The frieze was to form the second part of The Meeting Place sculpture
An artwork depicting a person falling to their death in front of a train will not be displayed at London's St Pancras Station.
The image, commissioned by London & Continental Railways (LCR), was to be part of a bronze frieze by Paul Day.
One of two scenes of a platform reflected in a pair of sunglasses showed a man in front of a train driven by a skeletal Grim Reaper figure.
Train drivers and families of suicide victims condemned the piece.
Mick Whelan, district organiser for train drivers' union Aslef, said: "We thought the image was entirely inappropriate.
"Some drivers are never able to return to work after these types of incidents and there is also the fact that the artwork would be close to the site of the King's Cross fire.
The image of the driver as the Grim Reaper also conveys the wrong image to the travelling public
"The image of the driver as the Grim Reaper also conveys the wrong image to the travelling public and does not instil confidence."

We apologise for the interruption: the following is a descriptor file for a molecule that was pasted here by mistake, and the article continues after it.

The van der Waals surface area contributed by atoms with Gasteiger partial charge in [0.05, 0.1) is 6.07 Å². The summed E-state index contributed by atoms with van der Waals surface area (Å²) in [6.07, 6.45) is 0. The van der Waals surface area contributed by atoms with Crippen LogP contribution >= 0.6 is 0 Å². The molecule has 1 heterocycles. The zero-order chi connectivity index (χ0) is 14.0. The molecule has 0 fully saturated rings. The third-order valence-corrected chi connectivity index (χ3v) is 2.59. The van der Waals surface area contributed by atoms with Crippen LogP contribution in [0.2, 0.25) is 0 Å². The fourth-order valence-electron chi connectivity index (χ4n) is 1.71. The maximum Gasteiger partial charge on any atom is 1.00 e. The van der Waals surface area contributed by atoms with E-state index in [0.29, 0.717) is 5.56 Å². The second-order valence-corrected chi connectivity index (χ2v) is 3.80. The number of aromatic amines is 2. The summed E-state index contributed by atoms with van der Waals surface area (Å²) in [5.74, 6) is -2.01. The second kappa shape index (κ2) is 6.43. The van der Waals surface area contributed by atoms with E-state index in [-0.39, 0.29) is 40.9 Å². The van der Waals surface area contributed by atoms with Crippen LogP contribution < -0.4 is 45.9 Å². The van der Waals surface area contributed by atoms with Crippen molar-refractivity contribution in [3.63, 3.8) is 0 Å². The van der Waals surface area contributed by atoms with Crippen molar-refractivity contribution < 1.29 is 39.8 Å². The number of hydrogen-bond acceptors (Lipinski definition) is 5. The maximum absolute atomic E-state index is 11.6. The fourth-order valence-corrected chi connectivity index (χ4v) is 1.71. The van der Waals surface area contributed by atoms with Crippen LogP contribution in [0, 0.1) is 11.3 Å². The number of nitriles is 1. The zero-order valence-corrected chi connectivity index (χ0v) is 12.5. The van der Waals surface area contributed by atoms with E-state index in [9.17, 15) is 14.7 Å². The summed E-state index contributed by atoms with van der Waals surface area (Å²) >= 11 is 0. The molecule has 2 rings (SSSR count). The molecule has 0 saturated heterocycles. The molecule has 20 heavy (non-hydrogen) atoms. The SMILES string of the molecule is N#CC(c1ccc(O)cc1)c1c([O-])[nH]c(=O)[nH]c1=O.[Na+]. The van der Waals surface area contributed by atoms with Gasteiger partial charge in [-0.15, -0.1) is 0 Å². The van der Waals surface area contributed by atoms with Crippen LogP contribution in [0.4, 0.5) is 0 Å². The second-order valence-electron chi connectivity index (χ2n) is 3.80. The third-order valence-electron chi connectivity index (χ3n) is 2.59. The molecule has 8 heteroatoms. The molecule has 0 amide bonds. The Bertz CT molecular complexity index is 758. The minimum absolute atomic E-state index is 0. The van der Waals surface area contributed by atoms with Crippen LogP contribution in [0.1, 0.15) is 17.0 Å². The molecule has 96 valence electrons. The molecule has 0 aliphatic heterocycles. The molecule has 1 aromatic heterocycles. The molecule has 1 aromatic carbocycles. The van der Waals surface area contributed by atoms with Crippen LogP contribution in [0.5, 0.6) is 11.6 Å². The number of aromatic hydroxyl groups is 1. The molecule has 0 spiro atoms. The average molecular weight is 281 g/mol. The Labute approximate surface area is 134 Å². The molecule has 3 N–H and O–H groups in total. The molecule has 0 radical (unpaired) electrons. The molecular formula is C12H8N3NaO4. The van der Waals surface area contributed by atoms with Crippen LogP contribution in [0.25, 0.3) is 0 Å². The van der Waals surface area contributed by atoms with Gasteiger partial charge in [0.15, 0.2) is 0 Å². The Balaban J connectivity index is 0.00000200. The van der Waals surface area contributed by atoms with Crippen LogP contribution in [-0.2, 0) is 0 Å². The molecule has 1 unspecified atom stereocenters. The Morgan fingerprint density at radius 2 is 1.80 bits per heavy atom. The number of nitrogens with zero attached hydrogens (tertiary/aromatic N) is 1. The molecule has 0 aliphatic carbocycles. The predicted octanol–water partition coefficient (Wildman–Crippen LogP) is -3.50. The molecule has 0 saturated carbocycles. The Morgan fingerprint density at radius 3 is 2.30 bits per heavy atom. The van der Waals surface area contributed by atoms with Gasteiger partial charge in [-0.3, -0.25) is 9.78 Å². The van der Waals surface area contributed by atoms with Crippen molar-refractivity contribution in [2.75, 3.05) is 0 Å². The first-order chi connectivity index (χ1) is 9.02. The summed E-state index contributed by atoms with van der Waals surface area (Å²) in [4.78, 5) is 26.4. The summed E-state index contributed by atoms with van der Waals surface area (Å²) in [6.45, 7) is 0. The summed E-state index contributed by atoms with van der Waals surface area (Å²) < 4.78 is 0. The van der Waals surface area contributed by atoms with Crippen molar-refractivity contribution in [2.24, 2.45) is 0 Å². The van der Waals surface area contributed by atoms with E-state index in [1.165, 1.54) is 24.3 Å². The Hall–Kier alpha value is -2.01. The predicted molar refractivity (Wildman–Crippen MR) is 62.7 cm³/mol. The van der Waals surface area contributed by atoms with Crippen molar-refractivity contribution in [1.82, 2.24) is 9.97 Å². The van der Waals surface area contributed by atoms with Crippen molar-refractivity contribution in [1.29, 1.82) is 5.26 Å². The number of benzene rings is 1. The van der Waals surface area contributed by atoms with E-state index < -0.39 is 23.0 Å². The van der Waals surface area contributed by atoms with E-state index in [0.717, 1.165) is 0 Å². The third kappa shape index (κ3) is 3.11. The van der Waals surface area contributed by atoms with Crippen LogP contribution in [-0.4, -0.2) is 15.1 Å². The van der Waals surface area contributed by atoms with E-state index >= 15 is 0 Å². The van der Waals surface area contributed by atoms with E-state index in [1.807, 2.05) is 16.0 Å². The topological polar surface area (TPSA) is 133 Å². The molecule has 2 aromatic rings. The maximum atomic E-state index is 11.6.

The bronze relief featured other railway-related images, including soldiers going to war and emergency staff attending victims of the 7/7 bombings.
A spokesperson for London & Continental Railways, which owns St Pancras, said: "The frieze as originally suggested will not go ahead and work on it has stopped."
He said it was possible an amended section could be created to replace the sunglasses image.
The sculpture was due to be installed on the plinth as the second part of The Meeting Place, the 30ft (9.1m) sculpture of a couple embracing, which was unveiled at the station last year.
Mr Day, 41, who lives in France, said he hoped there would be a way forward because the sculpture would not be complete until the frieze was added.
He said: "I welcomed constructive criticism to make my work more appropriate and powerful.
"I have always been open, honest and transparent.
"I am not an artist who seeks to shock."
He said the sunglasses image was created in a tragi-comic style and was supposed to be a metaphor for the way people's imaginations ran wild.
He added: "The overall reaction was intended to be thought-provoking and ultimately uplifting," he added.
"The whole relief is about railways, people and journeys.
"I trust the public to be intelligent enough to appreciate the way in which the images were intended."